Pennington County Commissioners voted 3-2 against authorizing the Pennington County Department of Health and Human Services to submit a grant proposal to the Leona M. and Harry B. Helmsley Charitable Trust Tuesday morning, reports the Rapid City Journal. The proposal requested monetary support for a study of behavioral and mental health issues and care systems in western South Dakota.
Commissioners voted 3-2 against the proposed submission, brought to the Commission by Director of Pennington County Health and Human Services Barry Tice. Commissioners Ron Buskerud, George Ferebee, and Mark DiSanto voted against the submission, while Board chairman Lloyd Lacroix and commissioner Deb Hadcock voted in favor. Their reasoning was that studying mental health issues was a state rather than a county issue. Commissioner Buskerud also expressed concern over whether recommendations from such a study could cause large future expenses for the county.
The proposal, if approved, would have granted funds to support a study on mental health issues in western South Dakota. The study would also have assessed the current behavioral health system and collected data on behavioral and mental health needs in the region. The proposed study would cost an estimated $118,000, according to Tice, which would have been covered by the Helmsley Charitable Trust if submitted and approved.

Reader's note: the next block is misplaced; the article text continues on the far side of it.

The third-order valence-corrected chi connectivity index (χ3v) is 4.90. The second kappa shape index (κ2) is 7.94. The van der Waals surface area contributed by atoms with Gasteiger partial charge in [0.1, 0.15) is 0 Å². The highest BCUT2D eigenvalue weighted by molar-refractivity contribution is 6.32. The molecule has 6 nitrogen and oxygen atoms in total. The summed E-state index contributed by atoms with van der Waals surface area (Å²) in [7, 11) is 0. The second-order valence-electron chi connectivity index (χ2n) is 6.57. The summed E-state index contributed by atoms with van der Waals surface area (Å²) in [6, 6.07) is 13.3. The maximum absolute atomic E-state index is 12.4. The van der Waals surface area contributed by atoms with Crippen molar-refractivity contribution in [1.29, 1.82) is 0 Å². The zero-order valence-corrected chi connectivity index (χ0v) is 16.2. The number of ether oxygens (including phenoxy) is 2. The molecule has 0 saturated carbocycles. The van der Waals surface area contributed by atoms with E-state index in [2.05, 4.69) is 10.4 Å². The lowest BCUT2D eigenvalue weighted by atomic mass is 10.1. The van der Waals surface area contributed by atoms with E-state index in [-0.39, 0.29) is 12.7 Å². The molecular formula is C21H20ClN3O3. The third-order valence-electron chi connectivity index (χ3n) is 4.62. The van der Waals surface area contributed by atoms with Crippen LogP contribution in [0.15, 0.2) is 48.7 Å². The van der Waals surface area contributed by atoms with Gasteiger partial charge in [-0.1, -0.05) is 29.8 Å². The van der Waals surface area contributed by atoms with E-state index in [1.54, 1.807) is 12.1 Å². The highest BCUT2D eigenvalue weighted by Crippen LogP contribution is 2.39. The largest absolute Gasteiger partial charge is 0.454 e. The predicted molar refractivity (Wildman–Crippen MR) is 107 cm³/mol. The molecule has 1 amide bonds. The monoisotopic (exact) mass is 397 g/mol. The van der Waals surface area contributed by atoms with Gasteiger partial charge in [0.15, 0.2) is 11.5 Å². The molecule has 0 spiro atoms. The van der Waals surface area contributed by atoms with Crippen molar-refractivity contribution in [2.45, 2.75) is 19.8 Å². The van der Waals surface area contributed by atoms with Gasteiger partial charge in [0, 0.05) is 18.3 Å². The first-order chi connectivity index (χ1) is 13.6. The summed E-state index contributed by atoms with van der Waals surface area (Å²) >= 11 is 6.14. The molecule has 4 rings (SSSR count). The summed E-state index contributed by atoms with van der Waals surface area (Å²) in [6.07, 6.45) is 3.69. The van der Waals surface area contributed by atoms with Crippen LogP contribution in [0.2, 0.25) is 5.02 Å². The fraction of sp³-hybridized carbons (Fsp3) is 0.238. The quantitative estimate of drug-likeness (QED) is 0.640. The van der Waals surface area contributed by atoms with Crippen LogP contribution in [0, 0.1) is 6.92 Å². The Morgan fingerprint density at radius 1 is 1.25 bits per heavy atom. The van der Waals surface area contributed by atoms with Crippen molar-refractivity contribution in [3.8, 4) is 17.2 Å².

Eric Whitcher, the director of the Pennington County Public Defender’s Office, argued in favor of submitting the proposal in front of the Commission on August 7th. Whitcher spoke about how the issues of behavioral and mental health were already affecting taxpayers in the county, as people in the court system who are deemed incompetent are held in county jail during the often months-long wait before being admitted to the Human Services Center in Yankton. The Yankton facility is currently South Dakota’s only state-run inpatient mental health hospital.
Pennington County is currently working on remodeling the National American University building on Kansas City Street into a new behavioral health service building now known as the Care Campus (Renewing Mind, Body, and Spirit). Formerly known as the Restoration Center, this building will house Detox, Safe Solutions, Crisis Care Center and Health and Human Services under one roof when doors open in late September, 2018. The main goal of this project is to reduce the county’s incarceration rate. Renovations will cost approximately $14 million dollars, and the center is expected to open in September of 2018.
Chairman Lacroix and Commissioner Hadcock argued in favor of the submission, as more behavioral and mental health data is needed now, and this study could provide important information for the state Legislature and other bodies to help justify increased funding for mental health issues in western South Dakota.
Commissioner DiSanto suggested taking the concept of the study to the state legislature, as he and Commissioner Ferebee argued that as long as counties tackle these issues, the state Legislature will continue avoiding them.
Find the minutes from the August 7th Pennington County Commission Meeting here.
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